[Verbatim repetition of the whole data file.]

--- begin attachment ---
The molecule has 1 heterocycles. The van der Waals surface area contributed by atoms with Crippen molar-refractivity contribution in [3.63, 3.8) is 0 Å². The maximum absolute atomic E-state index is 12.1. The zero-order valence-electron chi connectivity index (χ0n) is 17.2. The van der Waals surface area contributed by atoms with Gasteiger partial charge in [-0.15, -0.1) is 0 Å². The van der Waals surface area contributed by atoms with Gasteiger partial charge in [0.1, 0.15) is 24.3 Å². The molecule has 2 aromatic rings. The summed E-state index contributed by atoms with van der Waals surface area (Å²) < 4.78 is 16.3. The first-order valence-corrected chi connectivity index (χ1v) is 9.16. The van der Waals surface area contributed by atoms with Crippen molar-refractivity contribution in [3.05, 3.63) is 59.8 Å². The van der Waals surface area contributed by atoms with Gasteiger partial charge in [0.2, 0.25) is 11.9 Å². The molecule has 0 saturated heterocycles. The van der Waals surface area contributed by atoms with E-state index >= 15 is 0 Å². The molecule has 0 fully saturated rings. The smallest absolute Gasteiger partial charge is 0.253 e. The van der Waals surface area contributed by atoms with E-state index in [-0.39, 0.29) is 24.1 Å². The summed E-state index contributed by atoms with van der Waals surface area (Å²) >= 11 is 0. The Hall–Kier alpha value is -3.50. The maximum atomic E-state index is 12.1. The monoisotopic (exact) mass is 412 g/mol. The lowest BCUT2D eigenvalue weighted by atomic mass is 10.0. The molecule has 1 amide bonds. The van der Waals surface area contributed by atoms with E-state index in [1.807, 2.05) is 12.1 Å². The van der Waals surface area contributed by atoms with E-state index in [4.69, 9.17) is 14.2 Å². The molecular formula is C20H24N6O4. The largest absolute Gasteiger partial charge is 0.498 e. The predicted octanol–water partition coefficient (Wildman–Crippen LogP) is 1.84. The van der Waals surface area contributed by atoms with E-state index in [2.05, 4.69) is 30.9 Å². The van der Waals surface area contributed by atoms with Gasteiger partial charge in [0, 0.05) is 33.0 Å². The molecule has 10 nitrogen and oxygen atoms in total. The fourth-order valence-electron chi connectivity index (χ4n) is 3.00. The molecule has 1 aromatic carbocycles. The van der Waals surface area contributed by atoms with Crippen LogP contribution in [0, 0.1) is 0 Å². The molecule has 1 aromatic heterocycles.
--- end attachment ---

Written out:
The molecule has 1 heterocycles. The van der Waals surface area contributed by atoms with Crippen molar-refractivity contribution in [3.63, 3.8) is 0 Å². The maximum absolute atomic E-state index is 12.1. The zero-order valence-electron chi connectivity index (χ0n) is 17.2. The van der Waals surface area contributed by atoms with Gasteiger partial charge in [-0.15, -0.1) is 0 Å². The van der Waals surface area contributed by atoms with Gasteiger partial charge in [0.1, 0.15) is 24.3 Å². The molecule has 2 aromatic rings. The summed E-state index contributed by atoms with van der Waals surface area (Å²) < 4.78 is 16.3. The first-order valence-corrected chi connectivity index (χ1v) is 9.16. The van der Waals surface area contributed by atoms with Crippen molar-refractivity contribution in [3.05, 3.63) is 59.8 Å². The van der Waals surface area contributed by atoms with Gasteiger partial charge in [0.2, 0.25) is 11.9 Å². The molecule has 0 saturated heterocycles. The van der Waals surface area contributed by atoms with E-state index >= 15 is 0 Å². The molecule has 0 fully saturated rings. The smallest absolute Gasteiger partial charge is 0.253 e. The van der Waals surface area contributed by atoms with E-state index in [-0.39, 0.29) is 24.1 Å². The summed E-state index contributed by atoms with van der Waals surface area (Å²) >= 11 is 0. The Hall–Kier alpha value is -3.50. The maximum atomic E-state index is 12.1. The monoisotopic (exact) mass is 412 g/mol. The lowest BCUT2D eigenvalue weighted by atomic mass is 10.0. The molecule has 1 amide bonds. The van der Waals surface area contributed by atoms with E-state index in [1.807, 2.05) is 12.1 Å². The van der Waals surface area contributed by atoms with E-state index in [4.69, 9.17) is 14.2 Å². The molecular formula is C20H24N6O4. The largest absolute Gasteiger partial charge is 0.498 e. The predicted octanol–water partition coefficient (Wildman–Crippen LogP) is 1.84. The van der Waals surface area contributed by atoms with E-state index in [2.05, 4.69) is 30.9 Å². The van der Waals surface area contributed by atoms with Gasteiger partial charge in [0, 0.05) is 33.0 Å². The molecule has 10 nitrogen and oxygen atoms in total. The fourth-order valence-electron chi connectivity index (χ4n) is 3.00. The molecule has 1 aromatic carbocycles. The van der Waals surface area contributed by atoms with Crippen LogP contribution in [0, 0.1) is 0 Å². The molecule has 1 aromatic heterocycles.